“In terms of us just being a bunch of slapdicks just slapdicking around, that’s pretty much still the same,” said Marisha Ray (voice of Keyleth, a half-elf druid).
Screenwriter Brandon Auman, who serves as showrunner on “The Legend of Vox Machina,” acknowledged the daunting task of adapting a role-playing game with a massive amount of source material and boiling that down into a half-hour episodic series.
“It took a lot to try and figure out, like, what we’re going to keep what’s going to go,” Auman said. There were some new elements the team had to invent, like showing the villains’ point of view, which was not in the original campaign. Mercer noted that with “The Legend of Vox Machina,” “We got to shore up a few NPCs [nonplayable characters] to be a little more prominent or a little different in the animated series to better fit the narrative.”
Laura Bailey (half-elf ranger/rogue Vex’ahlia) pointed out, “Obviously, we had hundreds of hours of gameplay that had to be condensed. So story elements do have to change in order for the threads to still make sense.”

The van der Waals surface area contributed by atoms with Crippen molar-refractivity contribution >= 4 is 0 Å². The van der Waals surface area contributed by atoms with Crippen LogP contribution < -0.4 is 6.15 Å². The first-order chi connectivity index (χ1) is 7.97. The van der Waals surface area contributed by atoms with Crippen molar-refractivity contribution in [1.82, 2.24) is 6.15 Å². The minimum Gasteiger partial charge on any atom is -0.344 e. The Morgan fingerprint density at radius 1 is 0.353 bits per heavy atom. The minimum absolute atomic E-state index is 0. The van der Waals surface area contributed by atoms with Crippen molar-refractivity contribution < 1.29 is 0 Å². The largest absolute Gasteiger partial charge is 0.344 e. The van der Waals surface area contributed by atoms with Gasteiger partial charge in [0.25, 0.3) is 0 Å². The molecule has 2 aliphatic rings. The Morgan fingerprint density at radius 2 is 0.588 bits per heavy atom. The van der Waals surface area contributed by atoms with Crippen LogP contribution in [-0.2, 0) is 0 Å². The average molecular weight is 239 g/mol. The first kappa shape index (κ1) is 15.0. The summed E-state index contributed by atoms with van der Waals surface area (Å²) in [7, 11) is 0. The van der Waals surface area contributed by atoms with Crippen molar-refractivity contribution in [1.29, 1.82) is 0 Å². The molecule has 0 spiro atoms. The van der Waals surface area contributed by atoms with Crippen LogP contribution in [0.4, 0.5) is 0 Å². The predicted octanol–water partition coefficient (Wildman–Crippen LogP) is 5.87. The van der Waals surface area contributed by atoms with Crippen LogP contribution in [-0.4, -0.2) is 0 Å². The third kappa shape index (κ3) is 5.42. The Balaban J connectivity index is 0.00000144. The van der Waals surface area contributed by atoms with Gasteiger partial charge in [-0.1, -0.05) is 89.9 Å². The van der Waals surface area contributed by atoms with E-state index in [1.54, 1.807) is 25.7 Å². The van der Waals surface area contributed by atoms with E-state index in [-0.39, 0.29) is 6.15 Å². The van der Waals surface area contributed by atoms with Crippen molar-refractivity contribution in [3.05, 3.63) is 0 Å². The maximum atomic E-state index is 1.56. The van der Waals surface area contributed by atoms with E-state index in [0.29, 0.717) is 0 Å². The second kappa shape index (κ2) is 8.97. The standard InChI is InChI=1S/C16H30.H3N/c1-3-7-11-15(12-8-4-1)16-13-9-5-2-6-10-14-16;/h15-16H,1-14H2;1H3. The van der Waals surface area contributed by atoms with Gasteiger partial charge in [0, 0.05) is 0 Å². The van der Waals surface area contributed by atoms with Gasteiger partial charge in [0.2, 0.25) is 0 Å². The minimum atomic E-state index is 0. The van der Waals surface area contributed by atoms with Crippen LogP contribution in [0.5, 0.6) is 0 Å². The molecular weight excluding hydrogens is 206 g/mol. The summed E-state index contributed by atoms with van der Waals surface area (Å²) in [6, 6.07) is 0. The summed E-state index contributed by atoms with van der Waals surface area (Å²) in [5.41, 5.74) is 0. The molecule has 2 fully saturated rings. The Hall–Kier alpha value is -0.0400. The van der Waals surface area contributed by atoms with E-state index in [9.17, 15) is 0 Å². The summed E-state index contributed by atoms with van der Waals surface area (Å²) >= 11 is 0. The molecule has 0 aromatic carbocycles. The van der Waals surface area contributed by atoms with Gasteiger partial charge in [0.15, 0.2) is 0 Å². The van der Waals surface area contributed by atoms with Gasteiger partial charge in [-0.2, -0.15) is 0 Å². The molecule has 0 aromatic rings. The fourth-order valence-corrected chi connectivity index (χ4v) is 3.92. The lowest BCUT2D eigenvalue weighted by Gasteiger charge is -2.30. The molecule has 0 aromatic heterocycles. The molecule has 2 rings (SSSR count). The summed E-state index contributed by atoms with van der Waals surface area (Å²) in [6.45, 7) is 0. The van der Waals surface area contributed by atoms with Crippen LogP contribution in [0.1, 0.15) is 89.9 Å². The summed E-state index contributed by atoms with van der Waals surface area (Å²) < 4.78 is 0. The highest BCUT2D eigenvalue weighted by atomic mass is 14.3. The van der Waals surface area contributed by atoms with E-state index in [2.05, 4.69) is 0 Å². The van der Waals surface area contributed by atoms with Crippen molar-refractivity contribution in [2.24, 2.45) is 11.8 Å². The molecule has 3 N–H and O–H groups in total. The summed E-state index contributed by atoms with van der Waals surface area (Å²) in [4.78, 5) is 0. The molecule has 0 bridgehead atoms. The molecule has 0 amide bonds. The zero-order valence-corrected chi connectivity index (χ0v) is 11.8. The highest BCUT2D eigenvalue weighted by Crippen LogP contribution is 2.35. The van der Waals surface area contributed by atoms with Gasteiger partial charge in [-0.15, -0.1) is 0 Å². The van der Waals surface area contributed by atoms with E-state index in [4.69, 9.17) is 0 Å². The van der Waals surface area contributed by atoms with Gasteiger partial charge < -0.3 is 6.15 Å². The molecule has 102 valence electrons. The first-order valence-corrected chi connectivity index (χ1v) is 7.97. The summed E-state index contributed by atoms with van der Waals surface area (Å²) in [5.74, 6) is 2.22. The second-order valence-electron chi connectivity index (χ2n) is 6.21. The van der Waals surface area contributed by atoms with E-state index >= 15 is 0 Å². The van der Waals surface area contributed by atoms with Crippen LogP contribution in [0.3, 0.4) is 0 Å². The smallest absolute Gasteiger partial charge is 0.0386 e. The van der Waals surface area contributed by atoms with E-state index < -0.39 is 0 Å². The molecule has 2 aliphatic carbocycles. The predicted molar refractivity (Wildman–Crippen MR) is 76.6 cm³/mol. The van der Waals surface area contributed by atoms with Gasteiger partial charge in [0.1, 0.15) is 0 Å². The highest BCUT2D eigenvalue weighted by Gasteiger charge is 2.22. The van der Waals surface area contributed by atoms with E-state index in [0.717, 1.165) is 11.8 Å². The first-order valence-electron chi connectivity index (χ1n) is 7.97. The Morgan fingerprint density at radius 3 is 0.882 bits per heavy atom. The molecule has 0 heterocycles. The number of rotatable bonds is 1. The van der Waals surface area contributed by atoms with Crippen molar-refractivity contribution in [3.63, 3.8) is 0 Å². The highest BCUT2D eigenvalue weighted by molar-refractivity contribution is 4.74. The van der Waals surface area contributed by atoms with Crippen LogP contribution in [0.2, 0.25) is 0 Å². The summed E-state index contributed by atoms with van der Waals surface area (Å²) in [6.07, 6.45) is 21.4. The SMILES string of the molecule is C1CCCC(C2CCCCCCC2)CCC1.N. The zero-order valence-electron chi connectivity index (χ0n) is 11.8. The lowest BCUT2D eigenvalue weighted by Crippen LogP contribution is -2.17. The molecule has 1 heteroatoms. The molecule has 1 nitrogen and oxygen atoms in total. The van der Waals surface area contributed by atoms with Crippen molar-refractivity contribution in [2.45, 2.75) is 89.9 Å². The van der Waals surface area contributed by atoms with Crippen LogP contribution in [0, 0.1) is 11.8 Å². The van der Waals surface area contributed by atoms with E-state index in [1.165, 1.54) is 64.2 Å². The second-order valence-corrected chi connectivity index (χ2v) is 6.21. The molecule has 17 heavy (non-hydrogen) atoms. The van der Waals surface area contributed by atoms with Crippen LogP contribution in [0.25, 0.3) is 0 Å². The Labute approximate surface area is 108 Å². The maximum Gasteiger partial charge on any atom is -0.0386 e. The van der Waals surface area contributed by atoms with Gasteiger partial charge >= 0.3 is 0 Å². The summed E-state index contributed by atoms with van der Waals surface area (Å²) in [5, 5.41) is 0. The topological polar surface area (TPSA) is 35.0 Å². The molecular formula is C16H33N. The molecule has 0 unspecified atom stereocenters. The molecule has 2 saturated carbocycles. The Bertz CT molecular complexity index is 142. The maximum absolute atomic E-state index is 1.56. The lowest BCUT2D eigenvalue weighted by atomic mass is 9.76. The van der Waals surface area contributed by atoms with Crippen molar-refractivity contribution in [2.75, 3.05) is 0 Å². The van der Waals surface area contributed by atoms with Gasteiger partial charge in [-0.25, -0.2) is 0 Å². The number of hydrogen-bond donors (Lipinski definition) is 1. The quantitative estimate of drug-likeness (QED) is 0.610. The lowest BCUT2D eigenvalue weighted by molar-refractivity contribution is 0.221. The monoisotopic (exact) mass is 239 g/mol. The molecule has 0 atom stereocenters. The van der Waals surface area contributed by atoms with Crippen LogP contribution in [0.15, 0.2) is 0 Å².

There were scenes for “Vox Machina” that were scripted, storyboarded and recorded but that “we just couldn’t get in, for time,” Riegel said. “Some of those were real funny and cute. But, you know, other than us, no one will ever know that they’re missing. And who knows, maybe we’ll do a retrospective one day — a director’s cut!”
Throughout the process of developing and producing the show, the Critical Role cast members were involved in all the creative decisions and served as executive producers. They’re all professional voice actors by background, so they know their way around a sound booth. But being a part of “Vox Machina” was a different experience, said Liam O’Brien (Vax’ildan).
“It’s great to embody a character in a play or a movie or a game, but we created this story. We steer the ship every step of the way,” O’Brien said. “This series is really created and controlled entirely by artists and creators. And to have that level of investment and control of it is unparalleled.”